Milton Schools Update: Face-to-Face Meetings Bring Positive Change

Much has happened since we first posted about
Ginny Gaffey and her daughter in Milton, MA. What started as an
unfortunate incident of schoolyard bullying has developed into a
full-scale review of diversity and harassment intervention policies
within the Milton school district. I know a lot of you have been
following this story in the Greater Boston press and online at the
Family Equality Council blog and others, such as
and the
Huffington Post
. As someone who coordinates the Family Equality
Council’s safe schools work and has been part of the team here
guiding Ms. Gaffey through this process, I wanted to give you all
and update on what’s happened. If you’d like to catch up on the
details of the incident itself, you can do so by
clicking here.

Since Ms. Gaffey contacted us, we’ve worked with her to provide
resources to the Milton School Committee (the local school board)
on LGBTQ family inclusion and to establish a “next steps” plan
with the superintendent. Jennifer Chrisler, executive director of
the Family Equality Council, attended a school committee meeting
with Ms. Gaffey. The committee was scheduled to review their
conflict resolution curriculum, called Second Steps, in light of
what happened to Ms. Gaffey’s daughter.

The meeting was productive. Among other things, a committee member
recognized that Second Steps, while generally a good approach at
preventing conflicts between students, doesn’t do enough to
address underlying causes of conflict, such as bias toward and
ignorance of different kinds of families.

The next morning Jennifer and Ms. Gaffey attended a meeting with
the superintendent. This meeting was also productive, in terms of
creating positive change for LGBTQ-headed families in the Milton
schools. The superintendent has agreed to add the all-important
“association with” clause to their nondiscrimination and
anti-harassment policies. “Association with” is shorthand for
the wording necessary to cover people who are discriminated against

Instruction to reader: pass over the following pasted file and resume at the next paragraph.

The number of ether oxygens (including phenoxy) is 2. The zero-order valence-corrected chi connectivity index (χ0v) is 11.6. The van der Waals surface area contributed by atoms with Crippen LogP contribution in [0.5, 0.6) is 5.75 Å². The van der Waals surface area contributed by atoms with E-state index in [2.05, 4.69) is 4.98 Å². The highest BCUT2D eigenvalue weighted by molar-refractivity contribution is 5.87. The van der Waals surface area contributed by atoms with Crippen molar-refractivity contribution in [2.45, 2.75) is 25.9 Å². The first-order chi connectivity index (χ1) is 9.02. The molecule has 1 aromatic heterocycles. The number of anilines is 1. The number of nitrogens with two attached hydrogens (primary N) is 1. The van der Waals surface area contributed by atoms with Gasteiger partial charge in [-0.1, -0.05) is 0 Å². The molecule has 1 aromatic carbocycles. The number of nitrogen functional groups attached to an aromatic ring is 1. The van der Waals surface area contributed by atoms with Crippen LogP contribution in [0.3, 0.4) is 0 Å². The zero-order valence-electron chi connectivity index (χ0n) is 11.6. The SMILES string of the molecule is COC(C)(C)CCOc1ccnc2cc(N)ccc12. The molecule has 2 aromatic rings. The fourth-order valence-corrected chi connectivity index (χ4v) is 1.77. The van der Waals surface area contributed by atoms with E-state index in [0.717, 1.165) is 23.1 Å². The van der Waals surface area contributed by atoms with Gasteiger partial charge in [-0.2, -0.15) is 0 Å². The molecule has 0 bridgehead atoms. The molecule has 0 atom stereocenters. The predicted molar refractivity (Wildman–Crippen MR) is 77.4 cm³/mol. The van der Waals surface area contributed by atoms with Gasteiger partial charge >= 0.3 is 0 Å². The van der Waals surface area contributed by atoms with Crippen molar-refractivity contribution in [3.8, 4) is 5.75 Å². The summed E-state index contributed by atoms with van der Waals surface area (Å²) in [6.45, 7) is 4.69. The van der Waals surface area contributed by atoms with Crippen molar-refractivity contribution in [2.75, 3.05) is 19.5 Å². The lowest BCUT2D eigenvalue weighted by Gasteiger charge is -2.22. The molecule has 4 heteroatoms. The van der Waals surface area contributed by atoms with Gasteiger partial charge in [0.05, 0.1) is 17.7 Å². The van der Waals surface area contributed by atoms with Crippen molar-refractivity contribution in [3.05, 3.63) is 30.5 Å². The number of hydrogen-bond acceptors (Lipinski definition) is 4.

or harassed because they are related to or otherwise associated
with someone who is LGBTQ. Generally speaking, this language is
necessary to protect the children of LGBTQ parents and straight
allies in schools, especially around gay-straight alliances

The superintendent also agreed to conduct a school climate survey,
with input from the Family Equality Council and others. The survey
will assess the attitudes and competencies around family diversity
in the Milton schools, and will include parent respondents.
Additionally, the superintendent offered to check the school
system’s library holdings for books that represent and address
LGBTQ-headed families. Where there are gaps, she said, they would
be filled.

In terms of openness to policy change and positive steps forward,
the Milton schools are now on track. Of course there is always more
work to be done, and the Family Equality Council is glad to have
helped open doors that can lead to further change. I should note
that there is still disagreement between Ms. Gaffey and officials
within the Milton schools over exactly what happened to her
daughter, especially around the issue of homophobic bias. And while
it would make for a much better situation for all parties involved
if we agreed upon the details of the incident, we can be satisfied
that a good, solid working relationship has been established where
one could easily not have materialized.

Ginny Gaffey can be proud that her tireless efforts to secure her
daughter’s safety will result in a more positive climate for
LGBTQ-headed families in her entire district.


Tomorrow morning the Family Equality Council will convene a meeting
of child welfare advocates with interest and expertise in cases
involving LGBTQ-headed families from the Boston area to discuss
further action in the Milton case. As a national organization,
we’re excited to continue this work locally, learning valuable
lessons to help us replicate successful parent/advocacy
organization intervention in schools nationwide. On a personal
note, I want to thank all of you who’ve been following this case
and sending kind words to the Gaffey family via blog comments,
emails, etc. The outpouring of support – both locally and beyond
– has made a world of difference to Ginny and her daughter, who
take heart in your concern.